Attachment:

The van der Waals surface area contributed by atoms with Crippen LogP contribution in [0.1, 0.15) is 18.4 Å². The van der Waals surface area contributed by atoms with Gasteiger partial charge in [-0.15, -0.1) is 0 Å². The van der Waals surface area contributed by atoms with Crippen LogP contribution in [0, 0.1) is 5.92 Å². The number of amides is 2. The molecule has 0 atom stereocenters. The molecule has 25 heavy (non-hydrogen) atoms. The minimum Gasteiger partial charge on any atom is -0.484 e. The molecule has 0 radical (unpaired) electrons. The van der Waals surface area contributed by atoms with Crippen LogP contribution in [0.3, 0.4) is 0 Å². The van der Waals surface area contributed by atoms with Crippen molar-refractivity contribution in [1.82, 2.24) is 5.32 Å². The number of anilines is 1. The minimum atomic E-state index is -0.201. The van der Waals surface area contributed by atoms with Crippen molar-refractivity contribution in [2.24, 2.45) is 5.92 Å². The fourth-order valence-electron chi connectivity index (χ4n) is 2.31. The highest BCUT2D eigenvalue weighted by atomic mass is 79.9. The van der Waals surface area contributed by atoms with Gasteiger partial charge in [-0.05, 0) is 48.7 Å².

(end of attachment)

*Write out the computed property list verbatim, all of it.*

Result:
The van der Waals surface area contributed by atoms with Crippen LogP contribution in [0.1, 0.15) is 18.4 Å². The van der Waals surface area contributed by atoms with Gasteiger partial charge in [-0.15, -0.1) is 0 Å². The van der Waals surface area contributed by atoms with Crippen LogP contribution in [0, 0.1) is 5.92 Å². The number of amides is 2. The molecule has 0 atom stereocenters. The molecule has 25 heavy (non-hydrogen) atoms. The minimum Gasteiger partial charge on any atom is -0.484 e. The molecule has 0 radical (unpaired) electrons. The van der Waals surface area contributed by atoms with Crippen LogP contribution in [0.3, 0.4) is 0 Å². The van der Waals surface area contributed by atoms with Crippen molar-refractivity contribution in [1.82, 2.24) is 5.32 Å². The number of anilines is 1. The minimum atomic E-state index is -0.201. The van der Waals surface area contributed by atoms with Crippen molar-refractivity contribution in [2.24, 2.45) is 5.92 Å². The fourth-order valence-electron chi connectivity index (χ4n) is 2.31. The highest BCUT2D eigenvalue weighted by atomic mass is 79.9. The van der Waals surface area contributed by atoms with Gasteiger partial charge in [-0.05, 0) is 48.7 Å².